Cormos C.-C.,Babes - Bolyai University
International Journal of Hydrogen Energy | Year: 2012

This paper investigates the potential use of renewable energy sources (various sorts of biomass) and solid wastes (municipal wastes, sewage sludge, meat and bone meal etc.) in a co-gasification process with coal to co-generate hydrogen and electricity with carbon capture and storage (CCS). The paper underlines one of the main advantages of gasification technology, namely the possibility to process lower grade fuels (lower grade coals, renewable energy sources, solid wastes etc.), which are more widely available than the high grade coals normally used in normal power plants, this fact contributing to the improvement of energy security supply. Based on a proposed plant concept that generates 400-500 MW net electricity with a flexible output of 0-200 MW th hydrogen and a carbon capture rate of at least 90%, the paper develops fuel selection criteria for coal blending with various alternative fuels for optimizing plant performance e.g. oxygen consumption, cold gas efficiency, hydrogen production and overall energy efficiency. The key plant performance indicators were calculated for a number of case studies through process flow simulations (ChemCAD). © 2011, Hydrogen Energy Publications, LLC. Published by Elsevier Ltd. All rights. Source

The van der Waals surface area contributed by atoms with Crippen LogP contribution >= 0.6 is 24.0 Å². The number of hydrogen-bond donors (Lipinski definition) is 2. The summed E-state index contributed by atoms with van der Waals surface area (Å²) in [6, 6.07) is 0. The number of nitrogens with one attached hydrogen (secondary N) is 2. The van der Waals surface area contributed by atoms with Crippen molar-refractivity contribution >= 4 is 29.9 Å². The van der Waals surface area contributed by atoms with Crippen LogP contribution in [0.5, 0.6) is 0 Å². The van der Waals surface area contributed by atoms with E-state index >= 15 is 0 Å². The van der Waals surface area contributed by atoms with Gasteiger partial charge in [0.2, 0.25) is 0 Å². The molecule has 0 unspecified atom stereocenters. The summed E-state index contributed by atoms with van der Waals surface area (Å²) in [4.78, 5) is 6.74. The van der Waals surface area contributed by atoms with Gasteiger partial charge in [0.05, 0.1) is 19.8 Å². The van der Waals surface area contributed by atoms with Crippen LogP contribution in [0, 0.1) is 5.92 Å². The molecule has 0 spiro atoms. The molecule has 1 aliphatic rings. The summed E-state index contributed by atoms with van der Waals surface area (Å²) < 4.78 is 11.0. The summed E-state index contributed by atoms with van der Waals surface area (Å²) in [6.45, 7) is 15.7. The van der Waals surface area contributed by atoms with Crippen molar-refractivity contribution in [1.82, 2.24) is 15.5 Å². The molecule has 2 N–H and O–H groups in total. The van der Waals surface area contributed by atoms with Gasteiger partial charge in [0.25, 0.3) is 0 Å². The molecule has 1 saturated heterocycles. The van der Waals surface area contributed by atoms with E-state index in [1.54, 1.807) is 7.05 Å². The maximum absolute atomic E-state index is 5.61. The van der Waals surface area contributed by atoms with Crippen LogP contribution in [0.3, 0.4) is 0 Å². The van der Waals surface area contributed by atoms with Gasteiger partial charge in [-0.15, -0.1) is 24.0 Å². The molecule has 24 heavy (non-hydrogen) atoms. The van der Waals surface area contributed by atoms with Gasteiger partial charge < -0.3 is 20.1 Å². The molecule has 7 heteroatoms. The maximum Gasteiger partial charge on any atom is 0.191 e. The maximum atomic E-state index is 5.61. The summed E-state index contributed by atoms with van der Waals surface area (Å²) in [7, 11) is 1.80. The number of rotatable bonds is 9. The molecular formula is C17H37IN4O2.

Extensive molecular dynamics simulations of the flow of aqueous NaCl and NaI solutions through carbon nanotubes are presented, evidencing the dependence of diverse transport features on the solute specificity, the nanotube geometry, and the various atomic models employed, including polarizability. The simulated properties are in agreement with published results, indicating that ion translocation sets in only for nanotubes with chiralities higher than (7,7), and extend the explanation of the mechanisms governing ion transport to larger chiralities. The interpretation of the various dynamic quantities is developed in close connection with the structural details of the solution and the energy barriers the solute components have to overcome. Also, the role and relevance of water and ion polarizabilities are discussed in detail. © 2010 American Institute of Physics. Source


Cormos C.-C.,Babes - Bolyai University
International Journal of Hydrogen Energy | Year: 2011